lack of contentment. It’s like a cancer that begins without an
obvious cause or provocation. One seemingly unimportant
dissatisfaction breeds another and then spreads like a
dreaded disease into unrelated areas of our lives. Before we
know it, our entire being is consumed with disappointment
and frustration, and we might not even be able to remember how it all started.
Allowing this mindset will rob you of ever feeling total fulfillment
and gratification. How can you when you’re obsessed with what you
don’t have, where you don’t live, what you can’t buy, where you can’t go,
and what you can’t do? The negativity in that thread of thinking is dark
and foreboding and will bog your brain down and keep it there. The
restlessness that comes from always wanting and looking for something
better is exasperating, and the depression that ensues from never quite
getting it all is life-altering. Emotional discord can have real physical
[Tweet ““A heart at peace gives life to the body, but envy rots the bones.” (Prov. 14:30)”]
I know someone who suffers from this condition. If she doesn’t
have it, she wants it. If she has it but you bought a better one, she must
acquire the best to top the better. If, by chance, she doesn’t have something
and has no plans to get it, she feels compelled to explain why she
doesn’t intend to do so. It’s almost as if she must announce her decision
so you know it was an intentional choice on her part and not that it was
out of her financial reach. This person, on the outside, has it all: a gorgeous
home, financial stability, a healthy family, and lots of friends. It
pains me to see her navigate this path. The money she spends trying to
satiate her discontentment is exorbitant, and the toes she steps on along
the way are numerous. I’m exhausted just watching and listening, so
I can’t imagine how drained she personally feels. And for what? It just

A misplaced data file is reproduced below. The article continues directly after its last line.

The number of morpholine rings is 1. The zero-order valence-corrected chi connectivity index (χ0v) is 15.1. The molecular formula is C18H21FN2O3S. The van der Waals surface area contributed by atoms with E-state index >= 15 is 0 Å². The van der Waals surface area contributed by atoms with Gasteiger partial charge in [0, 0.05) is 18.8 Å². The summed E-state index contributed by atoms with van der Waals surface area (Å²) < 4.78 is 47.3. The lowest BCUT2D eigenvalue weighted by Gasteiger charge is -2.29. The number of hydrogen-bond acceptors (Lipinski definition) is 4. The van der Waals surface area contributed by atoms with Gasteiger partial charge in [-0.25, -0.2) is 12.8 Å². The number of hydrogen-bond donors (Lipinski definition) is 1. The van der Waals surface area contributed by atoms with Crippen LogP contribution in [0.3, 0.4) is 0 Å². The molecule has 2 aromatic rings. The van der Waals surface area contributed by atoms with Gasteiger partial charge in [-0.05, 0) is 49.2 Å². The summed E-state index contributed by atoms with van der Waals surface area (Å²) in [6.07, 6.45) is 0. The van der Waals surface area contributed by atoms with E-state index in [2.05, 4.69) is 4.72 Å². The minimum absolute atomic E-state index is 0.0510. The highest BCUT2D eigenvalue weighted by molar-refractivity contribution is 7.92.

makes no sense.
Does this hit home for you? Do you know someone suffering this way?
Don’t despair, there is hope! Here are 5 steps to help you ‘dis’ discontentment forever and live a life brimming over with satisfaction, fulfillment, and true joy:
- Try replacing “I hope” for something you desire, as opposed to “I want.” This removes the necessity from the desire and sets you up for less disappointment if the “I hope” doesn’t come to fruition.
- Evaluate what you’ve done and acquired over the past year. What brought you true joy and what was honestly no more than a stepping stone to propel you forward in conquering the next “I want”?
- Develop a true appreciation for what you already have and realize that it’s probably more than the majority of the world’s population could ever hope to get a glimpse of. Perspective is key.
- Delight in your blessings instead of always longing for more. Remind yourself it’s not about the acquisition, as this practice will inevitable leave you empty and unfulfilled. An attitude of gratitude can make all the difference.
- Above all else, seek God for strength and guidance. Remember that everything you need and all you should want are in Christ Jesus anyway, so why look elsewhere?
[Tweet ““But godliness with contentment is great gain. For we brought nothing into this world and we can take nothing out of it.” (1 Tim. 6:6-7)”]
Hebrews 13: 5 drives the point home further. “Keep your lives free from the love of money and be content with what you have, because God has said, ‘Never will I leave you; never will I forsake you.’”
This verse is true for so much more than just money. We become content when we
realize that God can and will meet all of our needs. Every last one! So, what
are we searching for?
discontentment. That’s life. It’s unavoidable. We pray, though, that
you’ll have a heightened sense of awareness to this behavior so when it
rears its head, you’ll manage it swiftly and deter the breeding of frustration
and despair. If you have God reigning in your life with the promise
of eternal salvation, what you do or don’t have on this earth becomes
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